Things to do

3 to See in Charlotte's South End Neighborhood

In Charlotte’s trendy South End neighborhood, innovation and history collide.

Photo by Kyo H Nam Photography

The history of Charlotte’s South End neighborhood dates back to the 1850s, when a brass band and a barbecue greeted the first train ever to arrive in the city. An entrepreneurial district, the neighborhood would create Charlotte’s first industrial park in the 1890s, transforming this rural Piedmont town into a burgeoning mill district. Today, evidence of this forward-focused attitude is everywhere. Now on of the Queen City’s trendiest haunts, South End invites art galleries, boutiques and breweries to bring once-abandoned cotton mills back to life. Woven together by the city’s LYNX Blue Line light rail system and a walkable urban greenway called the Rail Trail, the fast-growing neighborhood is a youthful hub with innovation on every corner.

Bang Bang Burgers - Photo by Kyo H Nam Photography

Eat: Bang Bang Burgers

Handmade brioche buns and Black Angus beef, piled high with fresh lettuce, tomato and cheese—sounds like a typical burger, right? Now top it with sautéed kimchi, braised pork belly and Gochujang (red chili paste) mayo. This is not your average handheld. Meet the K-Pop Burger, a creation from Queen City favorite Bang Bang Burgers. Owned by chef Joe Huang, the popular specialty burger joint began serving such delicacies in Charlotte’s Elizabeth neighborhood years ago, but then expanded to South End in 2018. The second location pulls out all the stops. While the Elizabeth shop offers sliders like the K-Pop as weekly specials, the South End one, located on West Tremont Avenue, is all specialty, all the time. For the full Bang Bang experience, order your burger with a side of homemade barbecue chips, and ask to try the house Bang sauce. You won’t be disappointed.

Hoppin' - Photo by Kyo H Nam Photography

Drink: Hoppin'

No need to flag down a bartender here; Hoppin’ leaves the perfect pour up to the customer. Brought to Charlotte by millennial entrepreneurs Rich Moyer and Drew Nesemeir, this self-serve bar uses iPourIt dispense technology, so guests can pour and pay by the ounce. To give you an idea of how much the QC loves the concept, when Hoppin’ opened in 2017, they poured a record 35,000 ounces in their first 24 hours of operation. Here’s how it works: Check in at the front desk with an I.D. and credit card, then use your wristband to purchase one of the 60-plus craft beers, ciders, wines and kombuchas from around the country on tap. Beer and wine glasses are located on the wall next to the front register and beneath the taps, and each wristband has a 32 oz. limit. Guests can even make their own mimosas with orange and cranberry juice and self-poured prosecco. Once you have a brew in hand, plan to stay for a while. With sky-high ceilings, a sprawling outdoor patio and a number of board games, the airy space is the perfect place to sip and sample to your heart’s content.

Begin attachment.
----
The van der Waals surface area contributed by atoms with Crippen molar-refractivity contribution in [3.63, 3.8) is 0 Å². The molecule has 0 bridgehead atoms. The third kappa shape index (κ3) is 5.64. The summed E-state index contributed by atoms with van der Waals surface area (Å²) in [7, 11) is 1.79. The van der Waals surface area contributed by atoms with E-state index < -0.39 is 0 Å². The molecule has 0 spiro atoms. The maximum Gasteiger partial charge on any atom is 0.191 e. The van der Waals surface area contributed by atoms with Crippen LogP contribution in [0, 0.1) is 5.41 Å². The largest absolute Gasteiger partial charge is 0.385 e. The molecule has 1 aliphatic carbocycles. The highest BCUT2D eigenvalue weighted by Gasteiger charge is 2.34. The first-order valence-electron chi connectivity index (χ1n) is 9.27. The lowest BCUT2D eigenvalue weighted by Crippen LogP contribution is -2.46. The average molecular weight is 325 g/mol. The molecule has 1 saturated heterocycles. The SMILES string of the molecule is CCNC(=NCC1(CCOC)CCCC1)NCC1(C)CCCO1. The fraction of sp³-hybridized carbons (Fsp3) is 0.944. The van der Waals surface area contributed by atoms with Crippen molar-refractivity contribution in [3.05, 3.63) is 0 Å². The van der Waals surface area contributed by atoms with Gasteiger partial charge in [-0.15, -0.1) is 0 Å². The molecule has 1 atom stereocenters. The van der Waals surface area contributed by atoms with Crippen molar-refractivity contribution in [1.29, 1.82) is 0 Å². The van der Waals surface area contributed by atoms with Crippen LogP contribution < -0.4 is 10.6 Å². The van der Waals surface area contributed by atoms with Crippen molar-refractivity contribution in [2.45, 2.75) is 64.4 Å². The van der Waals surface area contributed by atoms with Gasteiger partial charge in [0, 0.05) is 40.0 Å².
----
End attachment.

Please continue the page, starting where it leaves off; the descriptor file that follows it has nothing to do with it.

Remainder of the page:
Atherton Mill - Photo by Robert Kisiah

Shop: Atherton Mill and Market

Located on South Boulevard, Atherton Mill and Market is the one-stop shopping spot for South End’s apparel, décor and cuisine needs. The 19th century cotton mill (located in the original industrial park we mentioned) has undergone countless renovations and been a home to countless vendors, but its historic beauty remains intact. Shoppers can browse big-name retail favorites as well as local loves like Savory Spice Shop, which offers more than 400 spices ground fresh weekly by owners Amy and Scott MacCabe. Or perhaps a stop into eco-friendly wine shop Vin Master, which, by design, features sips that aren’t overly processed and have fewer preservatives. Peruse eclectic home décor at Anthropolgie, find the perfect spring sundress at Free People, and score just the right pair of shades at Warby Parker, all under one roof. Come back on a Saturday morning for the Atherton Farmers Market, which showcases food and trinkets from small local farms and artisans.